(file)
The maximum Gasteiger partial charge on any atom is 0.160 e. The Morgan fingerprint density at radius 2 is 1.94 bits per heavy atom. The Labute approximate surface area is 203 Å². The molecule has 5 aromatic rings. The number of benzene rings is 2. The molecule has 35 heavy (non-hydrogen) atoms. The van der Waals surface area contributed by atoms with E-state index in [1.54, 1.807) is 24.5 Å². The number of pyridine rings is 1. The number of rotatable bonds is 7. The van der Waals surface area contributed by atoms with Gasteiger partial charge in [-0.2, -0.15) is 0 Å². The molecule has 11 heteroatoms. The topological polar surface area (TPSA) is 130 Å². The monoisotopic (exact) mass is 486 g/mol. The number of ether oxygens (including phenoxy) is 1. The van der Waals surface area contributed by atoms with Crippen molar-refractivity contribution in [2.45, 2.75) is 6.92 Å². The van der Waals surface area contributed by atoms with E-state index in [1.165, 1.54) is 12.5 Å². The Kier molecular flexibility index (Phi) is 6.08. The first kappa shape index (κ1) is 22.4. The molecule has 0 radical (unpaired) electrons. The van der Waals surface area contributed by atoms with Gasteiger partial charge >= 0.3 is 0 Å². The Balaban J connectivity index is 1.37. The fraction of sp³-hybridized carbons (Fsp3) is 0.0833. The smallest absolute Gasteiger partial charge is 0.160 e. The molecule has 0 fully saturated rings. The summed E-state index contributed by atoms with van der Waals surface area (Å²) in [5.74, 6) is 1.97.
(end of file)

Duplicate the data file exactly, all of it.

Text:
The maximum Gasteiger partial charge on any atom is 0.160 e. The Morgan fingerprint density at radius 2 is 1.94 bits per heavy atom. The Labute approximate surface area is 203 Å². The molecule has 5 aromatic rings. The number of benzene rings is 2. The molecule has 35 heavy (non-hydrogen) atoms. The van der Waals surface area contributed by atoms with E-state index in [1.54, 1.807) is 24.5 Å². The number of pyridine rings is 1. The number of rotatable bonds is 7. The van der Waals surface area contributed by atoms with Gasteiger partial charge in [-0.2, -0.15) is 0 Å². The molecule has 11 heteroatoms. The topological polar surface area (TPSA) is 130 Å². The monoisotopic (exact) mass is 486 g/mol. The number of ether oxygens (including phenoxy) is 1. The van der Waals surface area contributed by atoms with Crippen molar-refractivity contribution in [2.45, 2.75) is 6.92 Å². The van der Waals surface area contributed by atoms with E-state index in [1.165, 1.54) is 12.5 Å². The Kier molecular flexibility index (Phi) is 6.08. The first kappa shape index (κ1) is 22.4. The molecule has 0 radical (unpaired) electrons. The van der Waals surface area contributed by atoms with Gasteiger partial charge >= 0.3 is 0 Å². The Balaban J connectivity index is 1.37. The fraction of sp³-hybridized carbons (Fsp3) is 0.0833. The smallest absolute Gasteiger partial charge is 0.160 e. The molecule has 0 fully saturated rings. The summed E-state index contributed by atoms with van der Waals surface area (Å²) in [5.74, 6) is 1.97.